In 1993, Anil and McKinstry surveyed tong positioning in pig abattoirs. They found that 36% of tong placements did not span the brain as required by law (51). 13.3% of pigs were stunned on the snout/jaws - a position which a later study found "should be avoided from a welfare standpoint". In their 1998 study, they found that 2 out of 13 pigs stunned on the snout/jaws were not stunned successfully even though a high current (250V) was used. (49)

16.3 million pigs were slaughtered in the UK in 1998 and 73.9% - or 12 million pigs - were given an electric head-only stun. Based on the scientists' figures, 1.6 million of these pigs would have been stunned on the snout/jaws and 244,800 of these pigs would not have been stunned at all. These animals will have had to endure the pain of a severe electric shock and will then have been stunned again or simply shackled up and knifed whilst conscious.

ii) Electrodes penetrate the skin

Electric tongs for use with high voltage systems use dry electrodes with sharp, teeth like contacts which usually penetrate the skin (50). Pigs' skin has a great deal of resistance to an electric current and therefore an electric stun is more likely to be effective if the skin is penetrated by the electrodes.

However, if a pig is not immediately stunned or the tongs need to be removed s/he will have been fully aware of the skin on the sides of his or her head being pierced by sharp metal teeth. This is likely to be a particular difficulty with the introduction of the "fail-safe" device.

This device (not yet commercially available) enables the operator to position the electrodes on a pig's head and test whether sufficient current is available to achieve an effective stun. If insufficient current is available, the system will be disabled and the operator has to try again.

Sparrey and Wotton conclude that there is potential for improvement in the design of pig stunning electrodes (50).

iii) Pigs regain consciousness

In order to calculate whether electrically stunned pigs are regaining consciousness in abattoirs, we need to look at the length of time a stun lasts for and compare this to the time duration between stunning and knifing and the length of time it then takes for a pig to lose brain responsiveness.

Pigs stay unconscious for an average of 42 seconds (49). They take up to 23 seconds to lose brain responsiveness when the major vessels near the heart are severed (52). This means that the stunning to knifing interval should not be longer than 19 seconds. Even this would be too long as some pigs will not stay unconscious for 42 seconds.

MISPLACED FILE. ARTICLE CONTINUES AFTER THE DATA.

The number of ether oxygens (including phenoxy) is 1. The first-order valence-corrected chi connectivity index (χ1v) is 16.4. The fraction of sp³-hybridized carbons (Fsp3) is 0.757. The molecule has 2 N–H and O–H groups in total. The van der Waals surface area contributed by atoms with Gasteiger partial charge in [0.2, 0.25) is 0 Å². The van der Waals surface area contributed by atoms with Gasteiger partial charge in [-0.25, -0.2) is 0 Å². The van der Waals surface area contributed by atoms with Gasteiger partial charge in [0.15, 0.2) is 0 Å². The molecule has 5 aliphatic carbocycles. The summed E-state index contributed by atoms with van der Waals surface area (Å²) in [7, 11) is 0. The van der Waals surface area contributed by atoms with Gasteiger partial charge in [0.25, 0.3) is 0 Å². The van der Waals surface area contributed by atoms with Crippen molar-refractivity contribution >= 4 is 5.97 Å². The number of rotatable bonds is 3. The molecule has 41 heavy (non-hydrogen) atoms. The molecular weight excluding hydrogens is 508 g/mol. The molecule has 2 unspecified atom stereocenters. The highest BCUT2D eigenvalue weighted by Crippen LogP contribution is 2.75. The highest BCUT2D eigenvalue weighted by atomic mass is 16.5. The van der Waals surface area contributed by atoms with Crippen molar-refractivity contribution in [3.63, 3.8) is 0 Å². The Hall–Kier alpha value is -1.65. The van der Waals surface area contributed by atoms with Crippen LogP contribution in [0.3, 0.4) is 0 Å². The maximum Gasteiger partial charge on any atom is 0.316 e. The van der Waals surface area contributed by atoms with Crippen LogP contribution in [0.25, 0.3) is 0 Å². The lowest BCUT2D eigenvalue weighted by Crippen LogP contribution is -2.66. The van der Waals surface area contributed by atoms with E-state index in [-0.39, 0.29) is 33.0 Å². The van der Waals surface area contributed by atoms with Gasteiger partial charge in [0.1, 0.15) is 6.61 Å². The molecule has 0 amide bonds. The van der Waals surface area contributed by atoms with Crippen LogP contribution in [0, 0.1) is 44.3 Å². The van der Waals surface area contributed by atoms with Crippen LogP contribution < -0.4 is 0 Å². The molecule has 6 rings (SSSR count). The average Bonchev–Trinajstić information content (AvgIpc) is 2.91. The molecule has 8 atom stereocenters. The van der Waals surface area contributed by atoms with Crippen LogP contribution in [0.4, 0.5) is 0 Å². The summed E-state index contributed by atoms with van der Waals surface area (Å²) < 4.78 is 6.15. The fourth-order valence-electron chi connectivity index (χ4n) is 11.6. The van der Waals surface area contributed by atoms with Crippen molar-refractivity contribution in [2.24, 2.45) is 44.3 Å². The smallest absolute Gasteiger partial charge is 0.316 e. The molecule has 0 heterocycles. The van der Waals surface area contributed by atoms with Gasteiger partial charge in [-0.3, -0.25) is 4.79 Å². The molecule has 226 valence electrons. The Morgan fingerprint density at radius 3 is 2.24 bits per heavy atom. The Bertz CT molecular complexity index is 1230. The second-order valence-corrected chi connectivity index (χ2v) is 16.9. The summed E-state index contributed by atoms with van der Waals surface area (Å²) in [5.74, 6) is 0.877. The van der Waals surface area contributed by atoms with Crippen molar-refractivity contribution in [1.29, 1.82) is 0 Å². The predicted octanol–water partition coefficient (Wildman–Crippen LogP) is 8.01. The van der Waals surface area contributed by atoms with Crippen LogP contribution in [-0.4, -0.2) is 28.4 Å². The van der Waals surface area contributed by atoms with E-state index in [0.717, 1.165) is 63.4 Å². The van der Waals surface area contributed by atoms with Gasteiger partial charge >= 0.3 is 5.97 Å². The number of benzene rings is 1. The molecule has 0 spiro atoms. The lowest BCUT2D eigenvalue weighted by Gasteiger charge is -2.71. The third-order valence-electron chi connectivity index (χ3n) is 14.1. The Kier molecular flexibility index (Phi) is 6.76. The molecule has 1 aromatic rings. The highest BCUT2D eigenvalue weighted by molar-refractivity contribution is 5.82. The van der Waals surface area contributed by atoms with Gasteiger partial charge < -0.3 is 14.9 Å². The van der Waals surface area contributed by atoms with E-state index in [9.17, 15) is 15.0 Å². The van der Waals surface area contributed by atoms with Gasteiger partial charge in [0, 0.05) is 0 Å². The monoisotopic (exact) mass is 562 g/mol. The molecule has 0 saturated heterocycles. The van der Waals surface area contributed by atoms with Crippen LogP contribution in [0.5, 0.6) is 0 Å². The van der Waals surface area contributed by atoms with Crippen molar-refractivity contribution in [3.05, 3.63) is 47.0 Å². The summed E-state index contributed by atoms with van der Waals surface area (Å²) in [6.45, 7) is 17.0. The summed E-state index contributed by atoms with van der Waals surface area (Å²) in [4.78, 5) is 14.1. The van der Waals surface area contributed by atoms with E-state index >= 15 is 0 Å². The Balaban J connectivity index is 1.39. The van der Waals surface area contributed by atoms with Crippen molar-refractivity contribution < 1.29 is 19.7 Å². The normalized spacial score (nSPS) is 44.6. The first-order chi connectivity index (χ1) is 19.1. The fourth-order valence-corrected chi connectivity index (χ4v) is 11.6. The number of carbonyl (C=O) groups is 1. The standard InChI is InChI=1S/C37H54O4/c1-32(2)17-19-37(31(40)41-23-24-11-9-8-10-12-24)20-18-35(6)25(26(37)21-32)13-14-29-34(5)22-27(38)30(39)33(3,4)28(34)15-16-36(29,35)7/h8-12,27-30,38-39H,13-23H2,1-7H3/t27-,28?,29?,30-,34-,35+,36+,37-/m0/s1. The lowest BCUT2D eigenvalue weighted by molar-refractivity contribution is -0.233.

The MHS Animal Welfare Survey reveals that stun to knife intervals in UK abattoirs range between 0 and 180 seconds (10). They explain that the longer stun-to-stick intervals are happening in the 1.9% of plants which use electric head-to-back stunning. Taking this into account, abattoirs have stun-to-knifing times of between 0 and at least 45 seconds.

From the MHS graph, we can estimate that

  • 13 abattoirs have a stun-to-knife time of 25 seconds
  • 18 abattoirs have a stun-to-knife time of 30 seconds
  • 5 abattoirs have a stun-to-knife time of 35 seconds
  • 5 abattoirs have a stun-to-knife time of 40 seconds

In total, 53 abattoirs have stun-to-knife times of longer than 19 seconds. This equates to approximately 15% of all abattoirs slaughtering pigs. Around 39 of these abattoirs (11% of all pig abattoirs) will be using an electric head-only stun.

A stun-to-knife interval of no more than 15 seconds would account for the fact that not all animals will remain unconscious for the average of 42 seconds. 129 abattoirs have stun-to-knife times of longer than 15 seconds. This equates to approximately 36% of all abattoirs slaughtering pigs. Around 95 of these abattoirs (27% of all pig abattoirs) will be using an electric head-only stun.

How many pigs regain consciousness?

If we take the extremely conservative estimate that in 11% of abattoirs, pigs regain consciousness because stun-to-knife intervals exceed 19 seconds and assume that 11% of pigs are killed in these abattoirs (an underestimate because premises which use the captive bolt pistol to stun pigs tend to be low throughput), we can say that at least 11% of pigs are regaining consciousness before they die from loss of blood.